Students will suffer if GOP, corporations have their way


Zoe Haworth

Politicians are supposed to unify, not divide

By Eric Bradach

After numerous attempts to repeal and replace the Affordable Care Act, the GOP pivoted its attention to reforming the U.S. tax code. Unfortunately, the proposal is nothing more than a scathing spending plan that cripples several corners of the nation, including higher education.

As news organizations, political opponents and economic analysts waited in anticipation, House Republicans released their tax plan, and it was all that was feared. The proposal is nothing more than a redistribution of wealth with practices like eliminating or capping state and local tax deductions at $10,000. It will also pile on $1.7 trillion to the U.S. deficit by 2027, according to a Nov. 8 analysis by the nonpartisan Congressional Budget Office.

While those reforms are alarming, Tuition, Checks & Balances is here to discuss government policies and events that directly affect education. And the tax overhaul proposal, if passed, will only make it more difficult to obtain a college degree and will act as a deterrent for others to explore the rewarding venture of education. 

The plan will tax tuition waivers that graduate students who work as teaching assistants or researchers receive, which means they may have to work a part-time job to make ends meet. It will also eliminate tax deductions for donations to college athletics departments and add a 1.4 percent tax on university endowment income. This will cause higher educational institutions to look for other avenues to increase revenue, such as raising tuition, a practice Columbia students have grown accustomed to. 

But if that wasn’t enough, college students, who already suffer from more than $1.4 trillion in student loan debt, will no longer be able to get deductions on interest paid on student loans. 

The cost of higher education has been surging for years. From 2006 to 2016, tuition and fees at colleges and universities have been hiked 63 percent, housing raised 51 percent and college textbook prices skyrocketed 88 percent, according to the U.S. Bureau of Labor and Statistics.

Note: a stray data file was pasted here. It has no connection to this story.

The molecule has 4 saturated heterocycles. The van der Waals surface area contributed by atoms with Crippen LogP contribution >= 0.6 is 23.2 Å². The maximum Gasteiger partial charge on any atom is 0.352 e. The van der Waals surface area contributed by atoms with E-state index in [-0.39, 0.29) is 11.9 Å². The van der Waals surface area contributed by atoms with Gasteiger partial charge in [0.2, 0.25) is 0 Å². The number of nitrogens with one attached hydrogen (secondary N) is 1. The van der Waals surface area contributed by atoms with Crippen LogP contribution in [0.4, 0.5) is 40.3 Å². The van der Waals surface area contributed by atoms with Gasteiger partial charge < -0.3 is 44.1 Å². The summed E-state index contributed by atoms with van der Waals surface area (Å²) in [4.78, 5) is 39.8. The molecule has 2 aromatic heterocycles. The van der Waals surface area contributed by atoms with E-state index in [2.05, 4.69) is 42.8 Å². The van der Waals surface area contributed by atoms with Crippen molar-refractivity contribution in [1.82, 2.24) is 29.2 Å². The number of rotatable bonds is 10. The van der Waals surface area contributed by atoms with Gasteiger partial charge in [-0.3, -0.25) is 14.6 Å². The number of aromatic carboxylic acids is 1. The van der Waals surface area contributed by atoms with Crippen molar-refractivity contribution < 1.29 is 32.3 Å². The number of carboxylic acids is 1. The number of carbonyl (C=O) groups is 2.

Why is this? Because other revenue sources are needed to make room for the juggernaut of all welfare: corporate welfare. The GOP tax proposal will lower the corporate tax rate from 35 percent to 20 percent. 

The Republican Party is always howling that the corporate tax rate is too high, killing the U.S. economy and limiting job market growth. But with all the loopholes and subsidies, the effective corporate tax rate is only 21.2 percent, and 100 corporations paid nothing in federal income taxes or received a tax reimbursement from 2008–2015, according to the Institute on Taxation and Economic Policy.

It’s disheartening when the federal government is stripping the few practices that make college more affordable in the name of trickle down economics, the theory that benefits for the wealthy trickle down to everyone else. But they have forgotten that history has demonstrated it doesn’t work.

Both former presidents Ronald Reagan and George W. Bush incorporated this practice, and the U.S. economy plummeted, leading to devastating economic recessions.

If there is any demographic that needs and should receive financial assistance, it’s students.

While working at a college newspaper, you’re exposed to the struggles and obstacles students face. It’s depressing that our so called representatives aren’t looking out for us in favor of their donors. It’s insulting and beyond shameful.